What follows is an example from everyone's list :) Or at least everyone who responded to my email (ahem Jocelyn and Eliah).

Things we will re-work our schedules to do:
1. Waffle House and sinfully greasy bad fast-food that will clog my arteries and initiate a myocardial infarction at 25 (Serena)
2. TEX-MEX. (If Jocelyn puts the same thing (a likely possibility) then feel free to put some variety down, i.e. chips and salsa, sour-cream chicken enchiladas, or fajitas.) (Dunc)
3. Eating at Sunset Grille (Seth)
4. Chipotle Burrito after a library run (Holly)

Things we will be forcing into our suitcases:
2. Peanut butter or Reece's (Dunc)
3. Bringing back a pan we could actually cook in (Seth)
4. Packable brown sugar and Tootsie Roll Pops (Holly)

And so there you have it. Granted, we would all dearly love a new wireless internet provider, but seeing as how that is just not possible, I suppose we'll settle for sour candy and chocolate.


Friday, December 12, 2008


Mark "I have an important skype call with Chris so I'm taking the internet connection" Hand.

We all knew that you guys were just meeting online to talk about the latest update on Perez Hilton.

Thursday, December 11, 2008

Raw Eggs

Today marks the end of our Apoyo Escolar and adult English programs, until January when we return to revamp and expand them, of course. In celebration of the close of our first few months, we decided baked goods were an effective way to demonstrate our gratitude, joy, etc. etc. at having worked with the people in our programs. If you've been keeping up with us over the past five months, it really should come as no surprise that we use sugar and chocolate as indicators of affection down here.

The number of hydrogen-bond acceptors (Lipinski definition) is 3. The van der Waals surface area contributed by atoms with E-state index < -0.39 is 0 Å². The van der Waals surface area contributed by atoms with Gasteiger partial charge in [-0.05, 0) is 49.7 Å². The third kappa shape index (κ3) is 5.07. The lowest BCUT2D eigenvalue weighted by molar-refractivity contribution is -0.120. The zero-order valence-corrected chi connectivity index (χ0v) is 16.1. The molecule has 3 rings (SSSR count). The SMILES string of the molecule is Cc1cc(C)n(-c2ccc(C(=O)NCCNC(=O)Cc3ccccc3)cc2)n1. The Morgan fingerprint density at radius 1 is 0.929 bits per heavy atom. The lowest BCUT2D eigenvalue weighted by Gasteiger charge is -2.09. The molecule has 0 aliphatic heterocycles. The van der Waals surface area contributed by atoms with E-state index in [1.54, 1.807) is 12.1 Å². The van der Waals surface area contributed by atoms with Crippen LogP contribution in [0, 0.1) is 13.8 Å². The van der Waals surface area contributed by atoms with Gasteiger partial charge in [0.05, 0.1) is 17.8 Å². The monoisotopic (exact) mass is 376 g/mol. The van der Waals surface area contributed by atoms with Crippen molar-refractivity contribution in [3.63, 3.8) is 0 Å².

So, once again, I found myself quarantined in the kitchen starting at 9am, my companions flour, sugar, and chocolate bars crushed by Eliah's fury. no wonder i feel more than a little queasy right now, seeing as how all i've eaten ALL DAY is cookie dough.



Wednesday, December 10, 2008

How to measure time's passage...

(Today's Guest Blog comes from Dana, our apartment-window-climber, early-morning-runner, new-music-gifter, and my fellow hippy-kitchen-dancer. How we made it 3 months without her I don't know.)

"Having grown up in Colorado it only seams natural that I became accustomed to the coming and going of seasons to be the indication of a years progression and therefore the passing of time. Now, with the experience of living in another part of the world comes the necessity to adjust to a new climate. Here in Ecuador we may have seasons, the rainy season and the dry season, however the ideas of winter, spring, summer, and fall exist only in stories of far off places.

Since I arrived in September there has been a noticeable change in the afternoon clouds behavior from about the hours of three till five. Aside from this, our days and nights, weeks, and already hard to believe months have a very peaceful ebb and flow, occasionally interrupted by a frustratingly lengthy downpour of rain or a 45 minute hail storm. Due to this drastic lack of diversity in the beautiful Ecuadorian sky, I've had to concentrate on other forms of growth and progression to remind me that the earth truly is still rotating around the sun.